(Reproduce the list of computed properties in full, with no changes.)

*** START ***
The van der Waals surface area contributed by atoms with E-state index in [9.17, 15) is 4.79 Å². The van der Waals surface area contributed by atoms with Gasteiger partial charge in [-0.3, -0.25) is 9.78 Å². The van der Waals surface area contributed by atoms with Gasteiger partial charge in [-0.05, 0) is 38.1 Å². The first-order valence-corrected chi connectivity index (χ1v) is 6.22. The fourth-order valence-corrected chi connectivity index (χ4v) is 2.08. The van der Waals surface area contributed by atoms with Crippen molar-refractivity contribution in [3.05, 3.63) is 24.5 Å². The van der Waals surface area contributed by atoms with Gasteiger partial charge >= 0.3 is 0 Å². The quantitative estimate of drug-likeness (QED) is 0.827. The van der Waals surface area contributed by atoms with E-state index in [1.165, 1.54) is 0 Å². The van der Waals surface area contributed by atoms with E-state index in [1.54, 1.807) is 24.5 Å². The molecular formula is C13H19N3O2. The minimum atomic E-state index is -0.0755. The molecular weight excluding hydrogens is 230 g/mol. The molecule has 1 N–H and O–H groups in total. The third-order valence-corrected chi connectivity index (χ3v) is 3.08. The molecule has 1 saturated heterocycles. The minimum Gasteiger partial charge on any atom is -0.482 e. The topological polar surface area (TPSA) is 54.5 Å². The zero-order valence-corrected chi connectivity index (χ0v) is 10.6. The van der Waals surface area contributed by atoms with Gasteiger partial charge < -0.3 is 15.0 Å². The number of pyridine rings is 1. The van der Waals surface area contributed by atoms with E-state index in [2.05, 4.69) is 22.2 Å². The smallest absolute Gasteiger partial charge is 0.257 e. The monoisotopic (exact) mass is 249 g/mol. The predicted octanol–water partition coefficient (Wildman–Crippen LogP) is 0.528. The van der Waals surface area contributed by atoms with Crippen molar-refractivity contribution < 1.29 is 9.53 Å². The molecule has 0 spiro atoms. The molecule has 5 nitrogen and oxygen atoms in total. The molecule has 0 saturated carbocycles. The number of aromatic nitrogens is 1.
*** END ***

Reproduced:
The van der Waals surface area contributed by atoms with E-state index in [9.17, 15) is 4.79 Å². The van der Waals surface area contributed by atoms with Gasteiger partial charge in [-0.3, -0.25) is 9.78 Å². The van der Waals surface area contributed by atoms with Gasteiger partial charge in [-0.05, 0) is 38.1 Å². The first-order valence-corrected chi connectivity index (χ1v) is 6.22. The fourth-order valence-corrected chi connectivity index (χ4v) is 2.08. The van der Waals surface area contributed by atoms with Crippen molar-refractivity contribution in [3.05, 3.63) is 24.5 Å². The van der Waals surface area contributed by atoms with Gasteiger partial charge >= 0.3 is 0 Å². The quantitative estimate of drug-likeness (QED) is 0.827. The van der Waals surface area contributed by atoms with E-state index in [1.165, 1.54) is 0 Å². The van der Waals surface area contributed by atoms with E-state index in [1.54, 1.807) is 24.5 Å². The molecular formula is C13H19N3O2. The minimum atomic E-state index is -0.0755. The molecular weight excluding hydrogens is 230 g/mol. The molecule has 1 N–H and O–H groups in total. The third-order valence-corrected chi connectivity index (χ3v) is 3.08. The molecule has 1 saturated heterocycles. The minimum Gasteiger partial charge on any atom is -0.482 e. The topological polar surface area (TPSA) is 54.5 Å². The zero-order valence-corrected chi connectivity index (χ0v) is 10.6. The van der Waals surface area contributed by atoms with Gasteiger partial charge < -0.3 is 15.0 Å². The number of pyridine rings is 1. The van der Waals surface area contributed by atoms with E-state index in [2.05, 4.69) is 22.2 Å². The smallest absolute Gasteiger partial charge is 0.257 e. The monoisotopic (exact) mass is 249 g/mol. The predicted octanol–water partition coefficient (Wildman–Crippen LogP) is 0.528. The van der Waals surface area contributed by atoms with Crippen molar-refractivity contribution < 1.29 is 9.53 Å². The molecule has 0 spiro atoms. The molecule has 5 nitrogen and oxygen atoms in total. The molecule has 0 saturated carbocycles. The number of aromatic nitrogens is 1.